Big Media Dumps Big Box, YouTube Answers Camera-Phone
11/28/2006 6:59 PM PT
So much is written these days about "downloads," it's easy to get the idea that they're the big story in media.
They're only half the story.
Today, Wal-Mart formally announced the launch its own video download service, which is a pretty big deal; Wal-Mart accounts for an astonishing 40% of all DVD sales in the U.S.
They're making a smart move. Technology is threatening to make middleman retailers like Wal-Mart irrelevant, and as Disney's recent deal with Apple's iTunes showed, that makes retailers extremely bitchy.
Only last week, the Los Angeles Times reported that Wal-Mart rival Target "made Disney testy in September, when it fired off a letter demanding the same low wholesale prices on DVDs that Apple Computer Inc. is paying Disney to offer movie downloads over iTunes. At the time, Target threatened to cut back on its efforts to sell Disney's DVDs."
That rift appears to have been patched up, but just for now.
I say "for now" because today, Time Warner, the world's largest media company (and yes, a partner in this website, dear reader), made its big download announcement.
Per CNN Money, our dear old dad "plans to offer services that let consumers download movies from the Internet that can be burned onto DVDs in 2007, its top executive said Tuesday."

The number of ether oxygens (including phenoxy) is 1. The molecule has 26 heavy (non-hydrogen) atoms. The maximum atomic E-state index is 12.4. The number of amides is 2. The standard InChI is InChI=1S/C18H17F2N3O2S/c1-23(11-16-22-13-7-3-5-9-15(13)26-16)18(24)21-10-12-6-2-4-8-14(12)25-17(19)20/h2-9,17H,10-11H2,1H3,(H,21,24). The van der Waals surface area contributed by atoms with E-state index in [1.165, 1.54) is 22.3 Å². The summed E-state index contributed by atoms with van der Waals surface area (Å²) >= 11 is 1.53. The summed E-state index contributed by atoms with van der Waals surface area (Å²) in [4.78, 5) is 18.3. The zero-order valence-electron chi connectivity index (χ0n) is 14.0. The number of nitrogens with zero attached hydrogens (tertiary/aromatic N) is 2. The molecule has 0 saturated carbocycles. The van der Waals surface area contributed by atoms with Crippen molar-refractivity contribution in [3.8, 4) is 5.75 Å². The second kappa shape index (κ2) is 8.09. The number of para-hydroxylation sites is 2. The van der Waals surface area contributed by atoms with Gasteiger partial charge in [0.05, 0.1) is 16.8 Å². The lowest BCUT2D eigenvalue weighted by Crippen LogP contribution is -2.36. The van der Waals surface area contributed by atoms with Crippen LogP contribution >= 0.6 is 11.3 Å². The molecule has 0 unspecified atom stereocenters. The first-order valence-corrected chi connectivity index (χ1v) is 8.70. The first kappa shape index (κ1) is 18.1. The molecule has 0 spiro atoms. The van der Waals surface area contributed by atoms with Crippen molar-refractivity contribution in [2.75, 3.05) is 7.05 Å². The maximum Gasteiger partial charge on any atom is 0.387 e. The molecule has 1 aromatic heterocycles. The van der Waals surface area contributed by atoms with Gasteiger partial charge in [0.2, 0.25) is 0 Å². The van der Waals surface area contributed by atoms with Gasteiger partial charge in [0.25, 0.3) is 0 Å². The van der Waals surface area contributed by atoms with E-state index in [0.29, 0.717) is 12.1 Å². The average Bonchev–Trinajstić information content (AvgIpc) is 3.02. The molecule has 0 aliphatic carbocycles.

No doubt, this horrifies Wal-Mart and Target to no end, and Wal-Mart needs headaches from Hollywood like a hole in the head. Wall Street had its worst day in more than four months on Monday, after concerns were raised about the health retail following a highly unusual sales decline at Wal-Mart Stores.
As Bloomberg points out today, U.S. same-store sales dropped for the first time in more than a decade.
At the start of this post, I said that downloads are, of course, only half the story. Here's what I meant by that: The digital upload will be to the rest of the decade what the download has been thus far.
For proof of this, see YouTube's announcement today of a deal with Verizon that will upend all headlines about downloads.
Per the BBC, "The new deal will mean that (Verizon) VCast Users, who pay $15 a month to watch and download video to their mobile, will have access to a limited number of approved videos from Youtube," -- which is not the big news.
The big news is, per the BBC, " The Verizon tie-up also means users will be able to upload short clips captured on their mobile phones."
In other words, suddenly, there are hundreds of millions of reporters and cameramen out there, all ready to upload their cellphone video of an encounter with a sputtering Mel Gibson or a spewing Michael Richards.
As Michael Hirschorn posits in this December's Atlantic Monthly, "In the year 2014, people have access to a breadth of depth of information unimaginable in an earlier age. Everyone contributes in some way. Everyone participates to create a living, breathing mediascape."
Which is all to the good, except for one thing: We journalists might be out of business.